Trail work has many benefits
With the impetus of President Reagan’s Commission on Americans Outdoors, the American Hiking Society set up National Trails Day in 1993 as a way to encourage citizens to participate in trail projects and educate them about the process in which a trail gets negotiated, built and maintained. Each year Roaring Fork Outdoor Volunteers (RFOV) organizes projects up and down the valley to celebrate National Trails Day. This year we held projects in Aspen, on Sunnyside Trail, and in Glenwood Springs, on the Scout and Forest Hollow Trails. We had over 85 participants building water bars to help divert water off trails, pruning vegetation, building rock walls and maintaining these trails!
Thanks to all of our volunteers, project sponsors and partners, including Aspen Cycling Club, BLM, Colorado State Trails Program, National Forest Foundation Ski Area Conservation Fund, Roaring Fork Mountain Bike Association, Summit Canyon Mountaineering and U.S. Forest Service, who helped make this day so successful!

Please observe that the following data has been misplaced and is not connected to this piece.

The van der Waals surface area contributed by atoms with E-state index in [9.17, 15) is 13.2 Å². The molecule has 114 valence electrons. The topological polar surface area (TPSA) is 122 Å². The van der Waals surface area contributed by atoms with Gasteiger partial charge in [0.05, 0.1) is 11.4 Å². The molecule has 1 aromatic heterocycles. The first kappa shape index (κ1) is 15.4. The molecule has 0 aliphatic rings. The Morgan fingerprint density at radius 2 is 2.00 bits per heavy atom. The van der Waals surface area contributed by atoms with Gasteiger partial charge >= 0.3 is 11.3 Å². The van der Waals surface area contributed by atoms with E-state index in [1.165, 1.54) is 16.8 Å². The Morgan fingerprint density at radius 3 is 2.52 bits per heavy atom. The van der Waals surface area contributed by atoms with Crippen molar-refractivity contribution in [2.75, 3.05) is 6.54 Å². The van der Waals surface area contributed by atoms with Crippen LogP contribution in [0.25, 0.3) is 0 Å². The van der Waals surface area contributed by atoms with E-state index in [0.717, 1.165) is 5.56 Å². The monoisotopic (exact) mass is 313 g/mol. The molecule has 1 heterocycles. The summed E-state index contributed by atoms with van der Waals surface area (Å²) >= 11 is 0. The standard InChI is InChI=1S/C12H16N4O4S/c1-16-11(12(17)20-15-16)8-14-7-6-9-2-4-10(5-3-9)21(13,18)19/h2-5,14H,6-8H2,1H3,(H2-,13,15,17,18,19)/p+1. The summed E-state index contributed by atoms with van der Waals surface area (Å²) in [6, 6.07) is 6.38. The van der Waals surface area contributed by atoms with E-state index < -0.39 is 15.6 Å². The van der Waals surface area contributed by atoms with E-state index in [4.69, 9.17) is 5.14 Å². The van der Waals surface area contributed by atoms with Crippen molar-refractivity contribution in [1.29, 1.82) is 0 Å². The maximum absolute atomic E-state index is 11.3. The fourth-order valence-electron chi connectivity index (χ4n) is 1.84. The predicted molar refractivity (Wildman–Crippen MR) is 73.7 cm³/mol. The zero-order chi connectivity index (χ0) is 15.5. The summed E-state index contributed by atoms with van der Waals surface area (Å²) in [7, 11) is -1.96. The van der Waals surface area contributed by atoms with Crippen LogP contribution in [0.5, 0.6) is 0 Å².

Not only is working on trails necessary to keep them safe, sustainable and user friendly, it is a fun way to meet new people and be an engaged citizen in our community. National Trails Day and RFOV promote the stewardship of our public lands through these volunteer projects the first Saturday in June each year. Over 1,000 trail projects nationwide were undertaken this year!
Next time you are out hiking a trail, take a moment to look at how it was built, how it is being maintained and its sustainability. Then also think who might be doing all that work ” it might even be your neighbor!
Thanks again for all those who participated in National Trails Day this year! If you are interested in volunteering on trails this summer, there are several more opportunities up and down the valley: Maroon Bells, June 21; crew leader training, June 28-29; Hunter Creek, July 26, and more. For more information, contact us at http://www.rfov.org or 927-8241.
board chair, RFOV
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